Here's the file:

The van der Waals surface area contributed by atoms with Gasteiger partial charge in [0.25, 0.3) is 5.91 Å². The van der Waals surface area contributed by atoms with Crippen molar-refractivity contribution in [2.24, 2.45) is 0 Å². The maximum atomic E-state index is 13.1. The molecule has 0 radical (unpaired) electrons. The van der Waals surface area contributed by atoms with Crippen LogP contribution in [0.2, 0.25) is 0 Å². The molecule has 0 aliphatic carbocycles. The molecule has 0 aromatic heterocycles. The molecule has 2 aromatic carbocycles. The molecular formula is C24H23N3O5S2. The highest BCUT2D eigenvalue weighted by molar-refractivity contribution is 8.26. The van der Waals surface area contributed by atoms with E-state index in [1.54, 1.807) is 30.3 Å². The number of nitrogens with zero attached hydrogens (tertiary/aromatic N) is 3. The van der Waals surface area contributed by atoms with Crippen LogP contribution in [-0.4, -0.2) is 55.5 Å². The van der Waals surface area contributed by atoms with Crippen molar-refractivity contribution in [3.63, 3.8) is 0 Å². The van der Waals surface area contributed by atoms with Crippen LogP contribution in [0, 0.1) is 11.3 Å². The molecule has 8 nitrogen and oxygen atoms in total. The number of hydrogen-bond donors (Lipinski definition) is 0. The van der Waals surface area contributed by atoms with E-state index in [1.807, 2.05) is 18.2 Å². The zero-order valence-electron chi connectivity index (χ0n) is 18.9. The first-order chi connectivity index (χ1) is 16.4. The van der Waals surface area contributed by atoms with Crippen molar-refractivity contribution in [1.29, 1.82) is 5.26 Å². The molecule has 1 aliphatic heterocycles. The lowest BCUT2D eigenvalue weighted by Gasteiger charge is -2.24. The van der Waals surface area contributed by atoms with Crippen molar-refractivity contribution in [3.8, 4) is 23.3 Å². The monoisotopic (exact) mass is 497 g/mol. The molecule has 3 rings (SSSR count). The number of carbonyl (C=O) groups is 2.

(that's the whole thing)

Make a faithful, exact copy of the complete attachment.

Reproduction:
The van der Waals surface area contributed by atoms with Gasteiger partial charge in [0.25, 0.3) is 5.91 Å². The van der Waals surface area contributed by atoms with Crippen molar-refractivity contribution in [2.24, 2.45) is 0 Å². The maximum atomic E-state index is 13.1. The molecule has 0 radical (unpaired) electrons. The van der Waals surface area contributed by atoms with Crippen LogP contribution in [0.2, 0.25) is 0 Å². The molecule has 0 aliphatic carbocycles. The molecule has 0 aromatic heterocycles. The molecule has 2 aromatic carbocycles. The molecular formula is C24H23N3O5S2. The highest BCUT2D eigenvalue weighted by molar-refractivity contribution is 8.26. The van der Waals surface area contributed by atoms with E-state index in [1.54, 1.807) is 30.3 Å². The number of nitrogens with zero attached hydrogens (tertiary/aromatic N) is 3. The van der Waals surface area contributed by atoms with Crippen LogP contribution in [-0.4, -0.2) is 55.5 Å². The van der Waals surface area contributed by atoms with Crippen molar-refractivity contribution in [3.63, 3.8) is 0 Å². The van der Waals surface area contributed by atoms with Crippen LogP contribution in [0, 0.1) is 11.3 Å². The molecule has 8 nitrogen and oxygen atoms in total. The number of hydrogen-bond donors (Lipinski definition) is 0. The van der Waals surface area contributed by atoms with E-state index in [1.807, 2.05) is 18.2 Å². The zero-order valence-electron chi connectivity index (χ0n) is 18.9. The first-order chi connectivity index (χ1) is 16.4. The van der Waals surface area contributed by atoms with Crippen molar-refractivity contribution in [1.29, 1.82) is 5.26 Å². The molecule has 1 aliphatic heterocycles. The lowest BCUT2D eigenvalue weighted by Gasteiger charge is -2.24. The van der Waals surface area contributed by atoms with Crippen molar-refractivity contribution in [3.8, 4) is 23.3 Å². The monoisotopic (exact) mass is 497 g/mol. The molecule has 3 rings (SSSR count). The number of carbonyl (C=O) groups is 2.